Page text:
“Good,” he said, “It’s about time you shrugged off the male oppressors in this family.”
“Indeed,” I said.
I told E, the chief male oppressor, glum on the sofa doing some work on his laptop. While I gallivanted, he'd had to leave work early in order to pick up the children. He'd got stuck in race traffic, so he snorted.
I put my pea back in the freezer.

Wednesday, 16 March 2011


“Have you heard of Nate Dogg?” T14 asked. He’d just got in and by-passed all the normal Hello stuff.

T14 has taken to adding –dog to his friends’ initials, and then talking about them as if it is a perfectly normal way to behave, “Hey, C-dog, A-dog’s got hair like J-dog, what a loser,” sort of thing. It makes conversation confusing, which I’m sure is the point, trying to decipher who all the various dogs are. Particularly when J-dog is, in this case Justin Bieber and A-dog someone we don’t even know’s brother. And when C-dog turns out to mean his own brother, F12; the C standing for Chubbs. F12 is a slip of a lad.
See what I mean?
So it goes without saying that I rarely know what he is talking about. The –dog nonsense is new and, I’m hoping, will be sent to the big kennel in the sky by the weekend.

So I said, “No,” I didn’t know who Nate Dogg was, while harbouring up my sleeve a suspicion that it might be G-dog’s sister. Something I could produce on the second round of guessing to impress and endear.
He rolled his eyes. “Nate Dogg! Like one of the biggest rap stars….”
Well, point proved. “Rap Stars,” I scoffed, “No, of course I’ve not heard of – why would I have heard of anyone called Nate Dogg.”

The whole territory is fraught. I hear Lady Bracknell’s handbag in my scorn, I hear my grandmother asking me in Edwardian air quotes if I was Shacking. Up. With. My. Boyfriend. I hear judges enquiring who are the Beatles? Then we have Brian True-May: has his sacking meant that I can no longer express within the four walls of home that rap don’t float my boat? Am I dissing their art? Could they care less? Could I? Dizzy with PC it's hard to remember how to react sometimes.

Conflated with all this is T14’s on-going, occasional assertion that he has an Afro, so big as to preclude him, say, from getting in the car when the destination doesn’t suit; huge arguments can arise because of the existence or otherwise of the Afro and what it thinks about the various activities on offer. F12 scoffs in irritable outrage, I stoutly defend. Nothing is simple. This boy with the smoothest of smooth hair is in mourning that he’ll never have an Afro, so he and pretend he does. And when he isn't in Afro-land, he's being a Liverpudlian, or a Glasweigian, or a Welshman. It's all very inventive, and probably not allowed anymore. It all gets so confusing. Accents in brown paper bags.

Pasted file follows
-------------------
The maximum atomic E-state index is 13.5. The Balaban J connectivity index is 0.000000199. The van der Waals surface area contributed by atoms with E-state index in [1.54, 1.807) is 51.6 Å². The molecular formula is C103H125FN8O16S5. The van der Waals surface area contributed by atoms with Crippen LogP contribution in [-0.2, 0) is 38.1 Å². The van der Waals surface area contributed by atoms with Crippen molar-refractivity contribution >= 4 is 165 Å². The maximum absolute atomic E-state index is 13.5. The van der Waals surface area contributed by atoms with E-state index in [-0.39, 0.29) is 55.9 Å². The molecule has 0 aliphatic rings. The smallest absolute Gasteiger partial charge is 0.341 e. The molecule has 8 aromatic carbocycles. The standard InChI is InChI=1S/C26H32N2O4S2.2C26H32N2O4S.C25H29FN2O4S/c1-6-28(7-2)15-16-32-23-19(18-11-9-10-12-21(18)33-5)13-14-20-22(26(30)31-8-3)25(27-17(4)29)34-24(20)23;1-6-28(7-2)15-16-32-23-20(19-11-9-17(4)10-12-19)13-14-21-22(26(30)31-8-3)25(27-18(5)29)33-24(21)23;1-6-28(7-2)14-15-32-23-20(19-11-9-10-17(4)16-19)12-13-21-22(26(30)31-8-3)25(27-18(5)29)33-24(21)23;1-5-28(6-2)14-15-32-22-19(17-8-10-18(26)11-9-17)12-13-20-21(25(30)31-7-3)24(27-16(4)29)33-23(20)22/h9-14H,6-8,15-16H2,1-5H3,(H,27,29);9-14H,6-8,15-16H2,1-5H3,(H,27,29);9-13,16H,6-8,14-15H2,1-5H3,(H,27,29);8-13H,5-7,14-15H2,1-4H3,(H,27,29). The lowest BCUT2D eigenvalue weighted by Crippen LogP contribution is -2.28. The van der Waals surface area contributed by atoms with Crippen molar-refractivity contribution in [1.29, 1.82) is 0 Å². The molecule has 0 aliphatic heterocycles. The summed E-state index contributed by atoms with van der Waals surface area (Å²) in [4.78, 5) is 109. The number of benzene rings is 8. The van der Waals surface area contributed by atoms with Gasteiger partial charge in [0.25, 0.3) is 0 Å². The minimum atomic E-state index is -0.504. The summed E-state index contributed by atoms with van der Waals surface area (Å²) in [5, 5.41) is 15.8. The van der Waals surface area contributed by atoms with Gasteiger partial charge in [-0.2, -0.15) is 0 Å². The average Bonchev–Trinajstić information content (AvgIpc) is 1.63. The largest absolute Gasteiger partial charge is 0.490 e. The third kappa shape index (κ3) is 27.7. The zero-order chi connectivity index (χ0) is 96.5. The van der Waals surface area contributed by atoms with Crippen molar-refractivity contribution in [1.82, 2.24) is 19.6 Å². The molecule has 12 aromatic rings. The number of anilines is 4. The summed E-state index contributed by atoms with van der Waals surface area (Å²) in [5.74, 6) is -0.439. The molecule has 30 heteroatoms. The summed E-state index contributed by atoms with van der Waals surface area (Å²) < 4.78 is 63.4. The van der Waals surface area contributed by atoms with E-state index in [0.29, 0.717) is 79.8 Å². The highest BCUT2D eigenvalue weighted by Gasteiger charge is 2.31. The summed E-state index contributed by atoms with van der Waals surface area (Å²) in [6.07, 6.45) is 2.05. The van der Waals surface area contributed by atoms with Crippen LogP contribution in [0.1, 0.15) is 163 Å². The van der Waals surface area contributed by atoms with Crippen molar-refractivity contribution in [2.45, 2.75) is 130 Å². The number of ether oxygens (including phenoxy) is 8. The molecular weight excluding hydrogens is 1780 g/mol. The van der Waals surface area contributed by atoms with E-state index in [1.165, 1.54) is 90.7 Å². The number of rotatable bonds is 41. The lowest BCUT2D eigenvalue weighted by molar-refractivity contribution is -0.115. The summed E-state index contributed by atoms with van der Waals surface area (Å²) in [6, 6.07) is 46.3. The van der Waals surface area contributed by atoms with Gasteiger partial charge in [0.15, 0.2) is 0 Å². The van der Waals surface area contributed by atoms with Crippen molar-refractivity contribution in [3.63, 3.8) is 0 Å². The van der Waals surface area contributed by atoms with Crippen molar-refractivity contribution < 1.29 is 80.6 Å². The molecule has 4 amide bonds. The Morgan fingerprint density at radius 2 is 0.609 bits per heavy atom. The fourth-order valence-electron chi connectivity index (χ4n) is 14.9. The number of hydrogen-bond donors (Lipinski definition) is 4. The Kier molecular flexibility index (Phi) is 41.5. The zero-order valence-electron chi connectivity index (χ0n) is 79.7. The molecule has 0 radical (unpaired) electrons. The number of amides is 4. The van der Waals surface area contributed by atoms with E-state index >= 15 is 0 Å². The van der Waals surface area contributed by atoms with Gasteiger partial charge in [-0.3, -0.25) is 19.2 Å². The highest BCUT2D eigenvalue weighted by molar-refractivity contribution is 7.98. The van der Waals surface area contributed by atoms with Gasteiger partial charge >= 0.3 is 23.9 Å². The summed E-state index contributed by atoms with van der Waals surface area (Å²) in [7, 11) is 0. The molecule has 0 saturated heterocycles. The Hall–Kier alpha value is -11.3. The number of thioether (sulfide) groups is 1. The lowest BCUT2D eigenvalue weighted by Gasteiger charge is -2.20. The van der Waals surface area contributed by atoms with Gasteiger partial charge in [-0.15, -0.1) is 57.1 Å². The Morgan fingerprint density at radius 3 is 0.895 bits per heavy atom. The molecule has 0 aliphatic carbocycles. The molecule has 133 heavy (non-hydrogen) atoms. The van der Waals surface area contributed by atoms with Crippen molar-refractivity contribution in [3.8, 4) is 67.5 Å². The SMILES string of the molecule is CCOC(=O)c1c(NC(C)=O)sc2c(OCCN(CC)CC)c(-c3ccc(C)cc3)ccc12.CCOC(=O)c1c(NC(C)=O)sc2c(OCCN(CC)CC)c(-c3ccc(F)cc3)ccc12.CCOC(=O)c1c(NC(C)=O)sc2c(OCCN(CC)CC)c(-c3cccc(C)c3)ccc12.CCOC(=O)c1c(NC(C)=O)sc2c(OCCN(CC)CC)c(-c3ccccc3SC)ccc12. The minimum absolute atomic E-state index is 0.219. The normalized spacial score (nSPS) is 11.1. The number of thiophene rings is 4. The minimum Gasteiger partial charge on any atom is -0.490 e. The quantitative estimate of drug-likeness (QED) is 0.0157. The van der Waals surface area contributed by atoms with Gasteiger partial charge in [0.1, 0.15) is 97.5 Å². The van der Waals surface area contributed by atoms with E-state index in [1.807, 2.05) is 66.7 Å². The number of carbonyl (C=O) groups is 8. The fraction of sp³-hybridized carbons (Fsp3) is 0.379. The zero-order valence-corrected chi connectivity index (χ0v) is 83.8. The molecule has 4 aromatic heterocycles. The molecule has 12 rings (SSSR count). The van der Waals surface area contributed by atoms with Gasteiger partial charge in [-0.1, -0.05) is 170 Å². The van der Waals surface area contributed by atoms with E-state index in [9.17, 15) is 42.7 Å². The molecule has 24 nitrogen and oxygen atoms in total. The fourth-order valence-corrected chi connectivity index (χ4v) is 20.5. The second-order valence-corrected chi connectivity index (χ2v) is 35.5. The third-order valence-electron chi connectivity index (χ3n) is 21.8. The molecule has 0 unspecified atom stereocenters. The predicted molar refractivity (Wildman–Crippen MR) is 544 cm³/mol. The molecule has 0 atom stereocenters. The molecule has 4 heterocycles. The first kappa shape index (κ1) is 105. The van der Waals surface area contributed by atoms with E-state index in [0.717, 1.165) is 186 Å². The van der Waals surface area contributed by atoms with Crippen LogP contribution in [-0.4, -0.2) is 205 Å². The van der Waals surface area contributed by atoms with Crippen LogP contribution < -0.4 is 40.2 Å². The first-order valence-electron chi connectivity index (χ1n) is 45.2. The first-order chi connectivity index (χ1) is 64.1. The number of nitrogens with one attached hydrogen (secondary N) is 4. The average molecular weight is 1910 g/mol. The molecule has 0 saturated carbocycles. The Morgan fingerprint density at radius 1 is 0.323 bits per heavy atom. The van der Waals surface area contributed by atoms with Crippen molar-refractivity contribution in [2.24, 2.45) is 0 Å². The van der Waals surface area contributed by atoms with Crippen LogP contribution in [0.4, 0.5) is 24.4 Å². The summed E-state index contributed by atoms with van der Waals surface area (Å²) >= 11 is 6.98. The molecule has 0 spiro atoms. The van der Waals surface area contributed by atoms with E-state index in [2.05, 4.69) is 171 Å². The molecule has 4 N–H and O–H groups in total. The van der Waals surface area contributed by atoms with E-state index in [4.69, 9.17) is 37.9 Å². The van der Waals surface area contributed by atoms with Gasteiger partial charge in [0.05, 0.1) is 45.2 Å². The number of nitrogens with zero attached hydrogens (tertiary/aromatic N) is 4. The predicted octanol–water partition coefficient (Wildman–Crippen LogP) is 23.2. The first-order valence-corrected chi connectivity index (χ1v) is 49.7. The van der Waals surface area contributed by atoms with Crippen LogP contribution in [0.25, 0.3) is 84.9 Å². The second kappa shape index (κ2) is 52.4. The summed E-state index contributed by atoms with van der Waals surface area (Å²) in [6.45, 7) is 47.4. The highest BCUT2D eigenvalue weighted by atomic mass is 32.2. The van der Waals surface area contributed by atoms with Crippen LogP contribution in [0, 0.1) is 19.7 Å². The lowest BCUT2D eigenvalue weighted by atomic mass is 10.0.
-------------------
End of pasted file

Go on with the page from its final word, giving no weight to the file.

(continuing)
"I have got an Afro," he will say. Possibly in heavy Welsh.
"You haven't," says F12 dangerously, made furious by the whole thing. "Mum! Tell him, tell him he hasn't got an Afro."

“Sing something of his, then,” I said, ever reasonable. "I might realise I do know who he is."
“They don’t sing,” he said dismissively, “they rap. That’s the whole point of rap stars, they rap.”
“Well, rap something then, go on, mutter it in an aggressive way.” It was almost impossible not to fall over laughing. I did some very amusing middle aged woman swaggery stuff and edged my trousers down to hang ‘em low. I tugged at my invisible saucepan on sideways cap and jingled my bling.
“I can’t. But he was signed to Death Row Records. I can’t believe you’ve not heard of him. Don’t Laugh!! He’s Dead!”
“I’m not laughing at him being dead, I’m laughing at you. Nicely, of course.” God, modern parenting. I tried to show an interest. “How did he die? Shot? An overdose?”
“NO! It was a stroke. Another stroke.”

His brother walked in, dwarfed by the enormous backpack he must wear to get through a day at school. His knees buckled as he shrugged it off in small, heavy jerks.
“Hey, Chubbs, you’ve heard of Nate Dogg.”
“Yeah,” said Chubbs, F12, cautiously, not sure how this was going, whether he was going to regret such an admission. How! How has my tiny professor heard of Nate Dogg?
“Well he’s died.”
“From a stroke
“Cool,” said F12. “Like Peter Griffin. He had a stroke.”
“But he didn’t die and aaaargh! He’s a cartoon. Peter Griffin’s just someone on ‘Family Guy.’ I can’t believe this family. Nate Dogg was a real person. And you’re like laughing. You can’t laugh at someone dying! No one CARES!”

E got home. “Have you heard of Nate Dogg,” I asked.
“Yeah,” said E. E knows everything. “Sure. He’s one of Snoop Dog’s homies. Or was. He’s dead, died from a stroke.”
“Go and lurk,” I said busily shovelling him out of the way, “T14 will ask you. He needs a sensible answer. F12 and I let him down; he’s sulking.”

So E went and lurked, in a "I've heard of Nate Dogg" kind of way but T14 was onto the next stage of mourning and was busy killing zombies on screen. My mother used to look at them playing in the garden. "You weren't like .... this," she'd say. I never quite got her then. But this this, I certainly don't get. Rap. Zombies. Screens as a way of life.
E didn’t ask. Which was a shame. T14 had lost heart and hadn’t sought out the right person to ask, but still retained some sort of moral high ground in purse-lipped zapping. It seemed the wrong moment to suggest that he chill - advice he is happy to throw our way in moments of crisis - nor the time to insist on him practising the piano. Grade 6 might call from my bossy perspective, but Nate Dogg’s song still sings to him. Or raps. Whatever that is.